At 20-something, the world’s got me dizzy – Mankato Free Press

Vertigo and Dizziness Permanent Cure with Proven Natural Remedies

Fewer than two weeks from now, I celebrate another birthday — not an important one, but another one nonetheless.

Growing up I thought: I want to be 20-something. Those people have their things together — by 20-something, I, too, would have my life put together. Much better than being a teenager.

Boy, if only I could go back and slap my 15-year-old self into reality, but I’ll let her keep thinking that. She’s too young to corrupt quite yet.

And no one tells you that in your 20s, no one has it together. Maybe I’m just speaking for myself, but dang, 20s — you are a whole other beast.

The adult world is kind of thrown at you and what’s in that adult world? The kitchen will never fully be clean. Listening to Dolly Parton’s “9 to 5” finally makes sense and makes you a little sad. You finally realize why your dad would angrily walk into the room you were in and turn the light off — electricity is expensive, yo. And, personally, the worst one is having to schedule your own doctor and dentist appointments.

Shiver.

It’s such a weird age, too. It’s almost like being a teenager again but with bills. Mid-to-upper 20s, you’re old enough to know that sheets need to be washed every week, but how the hell do you fold a fitted sheet? It’s the age where you can eat ice cream for breakfast every day, though you know you shouldn’t. Most importantly, you don’t eat ice cream for breakfast.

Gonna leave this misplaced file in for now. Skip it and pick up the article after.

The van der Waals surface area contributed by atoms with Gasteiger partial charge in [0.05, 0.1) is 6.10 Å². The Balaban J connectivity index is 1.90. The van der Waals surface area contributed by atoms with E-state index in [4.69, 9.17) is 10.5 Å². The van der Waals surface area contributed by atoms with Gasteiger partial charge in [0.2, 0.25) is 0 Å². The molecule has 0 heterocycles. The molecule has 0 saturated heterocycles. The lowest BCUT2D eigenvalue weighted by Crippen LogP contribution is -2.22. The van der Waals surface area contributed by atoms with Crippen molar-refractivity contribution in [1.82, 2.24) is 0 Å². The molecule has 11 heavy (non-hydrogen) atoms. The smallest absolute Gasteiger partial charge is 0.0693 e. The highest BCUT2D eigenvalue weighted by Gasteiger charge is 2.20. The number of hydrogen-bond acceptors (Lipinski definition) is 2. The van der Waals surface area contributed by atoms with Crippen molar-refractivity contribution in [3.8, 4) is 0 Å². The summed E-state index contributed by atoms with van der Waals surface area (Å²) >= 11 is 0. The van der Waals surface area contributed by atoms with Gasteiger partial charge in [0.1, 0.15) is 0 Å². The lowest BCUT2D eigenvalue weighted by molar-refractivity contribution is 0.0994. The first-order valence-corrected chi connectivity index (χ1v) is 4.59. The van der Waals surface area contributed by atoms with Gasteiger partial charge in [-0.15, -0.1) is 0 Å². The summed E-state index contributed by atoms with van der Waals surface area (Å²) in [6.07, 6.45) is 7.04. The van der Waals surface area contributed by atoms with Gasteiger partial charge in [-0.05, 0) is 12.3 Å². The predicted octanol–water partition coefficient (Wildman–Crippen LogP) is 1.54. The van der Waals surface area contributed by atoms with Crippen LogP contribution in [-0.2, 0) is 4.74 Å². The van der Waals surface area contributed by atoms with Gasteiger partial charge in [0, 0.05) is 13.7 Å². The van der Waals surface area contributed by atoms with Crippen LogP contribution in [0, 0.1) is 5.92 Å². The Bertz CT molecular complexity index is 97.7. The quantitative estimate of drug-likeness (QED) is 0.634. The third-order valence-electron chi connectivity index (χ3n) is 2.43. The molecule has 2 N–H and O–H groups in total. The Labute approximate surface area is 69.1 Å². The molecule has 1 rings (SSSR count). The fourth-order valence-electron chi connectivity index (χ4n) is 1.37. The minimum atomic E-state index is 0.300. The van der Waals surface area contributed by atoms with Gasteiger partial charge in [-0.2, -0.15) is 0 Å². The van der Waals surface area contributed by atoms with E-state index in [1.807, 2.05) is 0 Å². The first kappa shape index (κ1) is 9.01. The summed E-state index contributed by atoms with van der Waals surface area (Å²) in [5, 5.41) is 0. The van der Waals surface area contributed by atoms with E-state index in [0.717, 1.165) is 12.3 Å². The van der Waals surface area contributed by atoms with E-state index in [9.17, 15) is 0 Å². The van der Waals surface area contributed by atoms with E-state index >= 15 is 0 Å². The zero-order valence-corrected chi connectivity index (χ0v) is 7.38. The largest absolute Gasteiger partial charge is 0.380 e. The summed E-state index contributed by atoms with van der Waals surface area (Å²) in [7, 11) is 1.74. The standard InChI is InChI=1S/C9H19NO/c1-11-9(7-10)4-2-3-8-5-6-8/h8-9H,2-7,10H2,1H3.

And if you’re married, it’s an age where people keep asking when you’re going to have kids — though we explicitly state we’re not ready. (As a side note, don’t ask people this even with the best intention in mind. You never know what their situation might be. No need for extra pressure.)

Of course, there’s no guidebook as to what you should do as you begin to grow older, but there should be. I’m not talking about how to pay your taxes or how to fix a toilet, or how to bake a hotdish or even how to sew a button. Y’all, we got Google for that. Something things though, can’t necessarily be Googled — including how to fold a fitted sheet.

It’d be nice to have a guidebook of how to discover yourself in your 20s. What to do when you have a stress-induced mental breakdown and to say ‘Hey, it’s OK, man’ after said mental breakdown. Perhaps a little something to encourage those 20-somethings — that maybe legally you’re an adult but it’s still OK to have fun. Or maybe, like, what to do when the world seems scary but you feel the need to put on a brave face instead of crying because after all, you’re 20-something, you’ve got everything together.

Right?

OK … and maybe a killer tater tot hotdish recipe in that mix would be beneficial. I wouldn’t complain.

I don’t foresee any type of guidebook coming in the future, so I guess I’ll just let my 20-somethings — or anyone, really — know the things I’ve learned along the way:

• Mental health days are important. Take them. Don’t feel guilty about bingeing “Jane the Virgin” on Netflix all day in your jammies. Sometimes we need that. Just don’t let it become a daily thing.

• It’s OK to not feel great all the time. What isn’t OK is to not ask for help when you need it, even if it is just to vent.

• Stop being so hard on yourself. Yeah, maybe you made an ass of yourself at work or said something stupid or made a mistake. Learn from it, and I mean really learn from it, and then move on.

• Be aware of self-destructive or self-sabotaging tendencies. It’s a slippery slope. Get help, reach out to someone whether an online support group or someone you rely on.

• Call your parents more often.

Ultimately, you just gotta keep doing you, fam. And sometimes that’s scary. Admittedly, I’m still working on those things listed and I’ve learned that’s OK. Life’s not linear.

But you know what? I’m looking forward to my 30s. I’m sure to have my life together by then. Maybe by my 30s, I will have learned how to fold a damn fitted sheet.

Right?

Diana Rojo-Garcia can be reached at drojogarcia@mankatofreepress.com or at 507-344-6305.

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